Naiad or Neptune III is the closest moon to Neptune named after the Naiads of Greek legend. It was found sometime before mid-September, 1989 from the images taken by the Voyager 2 probe. The last moon to be discovered during the flyby, it was designated S/1989 N 6. Naiad is not a sphere and probably has not been changed by any internal geological processes after its formation. It orbits about 23,500 km above Neptune's cloud tops.
|Discovered by||Voyager Imaging Team|
|Discovered in||September 1989|
|Semi-major axis||48 227 ± 1 km|
|Eccentricity||0.0004 ± 0.0003|
|Orbital period||0.2943958 ± 0.0000002 d|
|Inclination||4.75 ± 0.03° (to Neptune equator)|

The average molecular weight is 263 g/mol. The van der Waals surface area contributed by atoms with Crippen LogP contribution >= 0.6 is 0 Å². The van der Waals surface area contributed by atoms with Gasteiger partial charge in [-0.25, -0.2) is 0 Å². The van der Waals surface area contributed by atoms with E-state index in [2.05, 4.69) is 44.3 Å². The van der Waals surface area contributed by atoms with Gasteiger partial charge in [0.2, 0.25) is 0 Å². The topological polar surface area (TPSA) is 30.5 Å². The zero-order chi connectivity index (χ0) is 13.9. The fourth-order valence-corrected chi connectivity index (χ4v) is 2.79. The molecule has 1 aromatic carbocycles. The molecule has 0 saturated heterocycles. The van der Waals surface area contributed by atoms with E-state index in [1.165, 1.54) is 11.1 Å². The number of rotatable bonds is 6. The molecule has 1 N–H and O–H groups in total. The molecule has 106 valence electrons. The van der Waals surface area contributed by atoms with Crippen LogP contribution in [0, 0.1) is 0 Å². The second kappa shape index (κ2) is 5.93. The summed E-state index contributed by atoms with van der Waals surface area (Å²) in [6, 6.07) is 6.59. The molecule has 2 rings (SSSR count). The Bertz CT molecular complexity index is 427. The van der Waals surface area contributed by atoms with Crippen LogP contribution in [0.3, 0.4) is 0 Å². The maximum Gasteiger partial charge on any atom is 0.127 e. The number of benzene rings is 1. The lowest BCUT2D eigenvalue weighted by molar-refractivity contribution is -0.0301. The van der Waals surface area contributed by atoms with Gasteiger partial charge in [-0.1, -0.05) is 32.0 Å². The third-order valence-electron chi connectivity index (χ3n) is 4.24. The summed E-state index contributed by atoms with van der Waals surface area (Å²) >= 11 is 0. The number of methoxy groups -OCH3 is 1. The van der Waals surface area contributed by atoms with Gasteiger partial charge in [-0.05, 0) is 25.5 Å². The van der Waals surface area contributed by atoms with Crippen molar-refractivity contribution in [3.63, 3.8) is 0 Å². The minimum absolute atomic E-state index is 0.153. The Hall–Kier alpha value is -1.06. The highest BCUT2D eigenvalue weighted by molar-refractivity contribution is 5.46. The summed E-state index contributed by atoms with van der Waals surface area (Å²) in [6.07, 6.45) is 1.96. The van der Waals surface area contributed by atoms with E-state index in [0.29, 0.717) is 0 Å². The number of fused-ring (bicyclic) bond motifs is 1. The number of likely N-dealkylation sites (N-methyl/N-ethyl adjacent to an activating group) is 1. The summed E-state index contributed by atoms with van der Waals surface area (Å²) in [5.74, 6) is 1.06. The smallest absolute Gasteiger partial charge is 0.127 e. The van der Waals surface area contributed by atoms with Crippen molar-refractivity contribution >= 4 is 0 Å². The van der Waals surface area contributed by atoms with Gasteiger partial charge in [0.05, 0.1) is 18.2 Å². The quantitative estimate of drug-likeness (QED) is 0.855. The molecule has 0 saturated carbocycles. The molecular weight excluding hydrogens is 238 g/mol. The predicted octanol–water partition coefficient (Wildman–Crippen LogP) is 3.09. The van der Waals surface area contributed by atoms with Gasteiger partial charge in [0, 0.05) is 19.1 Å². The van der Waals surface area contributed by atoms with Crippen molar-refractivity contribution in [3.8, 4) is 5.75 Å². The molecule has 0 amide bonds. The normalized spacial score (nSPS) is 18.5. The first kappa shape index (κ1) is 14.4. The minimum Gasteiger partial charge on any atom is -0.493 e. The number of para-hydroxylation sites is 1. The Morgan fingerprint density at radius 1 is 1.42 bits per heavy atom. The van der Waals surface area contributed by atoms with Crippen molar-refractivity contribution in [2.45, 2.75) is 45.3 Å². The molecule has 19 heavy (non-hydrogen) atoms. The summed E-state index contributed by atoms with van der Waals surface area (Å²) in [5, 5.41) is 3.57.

4.75° (to local Laplace plane)
|Is a moon of||Neptune|
|Mass||~1.9×1017 kg |
(based on assumed density)
|Mean density||~1.2 g/cm3 (estimate)|
|Rotation period||assumed synchronous|
|Axial tilt||~zero presumably|
|Surface temp.||~51 K mean (estimate)|
Since the Voyager 2 flyby, the Neptune system has been studied a lot from ground-based observatories and the Hubble Space Telescope as well. In 2002-03, Keck telescope looked at the system using adaptive optics and detected easily the biggest four closer satellites. Thalassa was found with some image processing, but Naiad was not located.